How to stop overthinking.

By David Joel Miller.

Overthinking is harmful to your mental health.

Overthinking

Overthinking.
Photo courtesy of Pixabay.com

People who do a lot of overthinking, sometimes called rumination, increase their anxiety and their sadness. Unchecked overthinking, far from being helpful, can result in worry and leads to mental health issues such as anxiety disorders and depression. In overthinking your mind becomes your adversary, not your ally. If your mind is constantly turning things over and over and is wearing you out or if you find your overthinking has begun to interfere with your sleep and your relationships, it’s time to do something to put a stop to that over thinking.

If you suffer from overthinking here are some ways to get off that destructive path.

Notice when you overthink.

Overthinking can become an insidious habit. Become aware of when you are feeling distressed or anxious. The first step in getting overthinking out of your life is to become aware of how frequently you are overthinking. Avoid the trap of overthinking your overthinking.

Practice thought stopping.

When a child is doing something, they shouldn’t, we tell them to “knock that off.” When your mind starts taking you into bad neighborhoods, tell that mind to “stop that.” Another technique for stopping negative thoughts is to shift your focus to something positive. Search your memory for the happiest event in your life or imagine a happy event. When your brain begins to overthink possible negative occurrences, tell it to move to the positive.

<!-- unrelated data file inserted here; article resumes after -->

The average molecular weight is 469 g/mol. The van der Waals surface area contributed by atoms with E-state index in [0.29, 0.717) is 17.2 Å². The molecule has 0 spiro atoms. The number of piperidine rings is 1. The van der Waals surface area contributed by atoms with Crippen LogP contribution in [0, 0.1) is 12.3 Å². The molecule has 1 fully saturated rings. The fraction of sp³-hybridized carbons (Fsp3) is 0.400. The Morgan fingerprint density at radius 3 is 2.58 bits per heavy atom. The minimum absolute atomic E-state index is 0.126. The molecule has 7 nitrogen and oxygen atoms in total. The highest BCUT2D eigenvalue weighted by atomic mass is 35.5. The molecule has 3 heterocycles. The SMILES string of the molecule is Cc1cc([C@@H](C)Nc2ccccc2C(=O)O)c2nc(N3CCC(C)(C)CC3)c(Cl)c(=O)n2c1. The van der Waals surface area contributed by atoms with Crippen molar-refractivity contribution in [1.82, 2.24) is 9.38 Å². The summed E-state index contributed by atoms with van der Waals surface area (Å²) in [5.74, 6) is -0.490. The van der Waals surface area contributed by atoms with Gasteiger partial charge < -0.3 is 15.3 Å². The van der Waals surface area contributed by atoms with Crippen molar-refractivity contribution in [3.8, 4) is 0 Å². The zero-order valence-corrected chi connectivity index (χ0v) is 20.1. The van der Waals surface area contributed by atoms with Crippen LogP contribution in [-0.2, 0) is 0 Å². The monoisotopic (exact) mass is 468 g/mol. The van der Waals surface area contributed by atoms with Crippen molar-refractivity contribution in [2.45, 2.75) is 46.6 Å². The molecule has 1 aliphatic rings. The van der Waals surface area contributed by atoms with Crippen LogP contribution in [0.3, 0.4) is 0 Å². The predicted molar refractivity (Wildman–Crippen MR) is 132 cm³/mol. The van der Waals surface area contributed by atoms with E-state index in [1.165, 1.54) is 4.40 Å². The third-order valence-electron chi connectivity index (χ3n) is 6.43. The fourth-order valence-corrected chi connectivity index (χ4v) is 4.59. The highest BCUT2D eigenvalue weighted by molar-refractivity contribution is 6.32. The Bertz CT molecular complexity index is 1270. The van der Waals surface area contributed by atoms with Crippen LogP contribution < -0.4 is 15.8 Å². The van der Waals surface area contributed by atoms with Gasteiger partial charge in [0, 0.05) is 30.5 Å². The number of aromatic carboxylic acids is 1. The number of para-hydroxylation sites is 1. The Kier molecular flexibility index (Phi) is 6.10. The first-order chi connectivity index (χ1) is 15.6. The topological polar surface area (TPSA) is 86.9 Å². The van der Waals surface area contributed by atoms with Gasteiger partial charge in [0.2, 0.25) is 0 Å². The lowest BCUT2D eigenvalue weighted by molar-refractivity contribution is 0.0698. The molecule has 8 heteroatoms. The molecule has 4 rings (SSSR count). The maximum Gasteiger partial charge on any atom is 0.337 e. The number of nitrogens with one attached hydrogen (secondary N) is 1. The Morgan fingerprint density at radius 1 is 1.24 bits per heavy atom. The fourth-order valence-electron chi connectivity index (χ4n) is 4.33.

Focus on the things that are likely to happen.

Most worry and overthinking is the result of an excessive focus on things that might or could happen but are very unlikely. Don’t spend large amounts of time thinking about things that are unlikely to happen. Most of the things we worry about never happen. Overthinking low probability events distracts you from dealing with the things that need doing today to prevent problems in the future.

Become a happiness expert.

Overthinking makes you an expert on unhappiness. Having a laser focus on what could go wrong obscures your vision of what could go right. People who are high in anxiety and depression develop a cognitive bias towards the negative. They don’t see the positive in their lives, and when they do they discount it. Notice small positive events in your life. When something good happens, don’t blink right away. Continue to look at and think about those positive, happy occurrences.

Avoid perfection paralysis.

Frequently people who are high in overthinking consider themselves perfectionists. An excessive focus on a perfection can leave you paralyzed. Pursue excellence. Try to become the best person possible, but avoid an emphasis on absolute perfection. Whatever you achieve should be valued.

Accept yourself as you are.

Failure to accept yourself, as you are, leads to a lot of unhappiness. However, you are, is perfectly acceptable. Acceptance values how far you have come. If you spend all your time looking for flaws you will miss your unique, individual qualities. Acceptance of yourself, others as they are, and the world the way it is rather than insisting that people places and things must be the way you want them to be will increase your happiness and reduce your anxiety provoking overthinking.

Inventory what you have not what’s missing.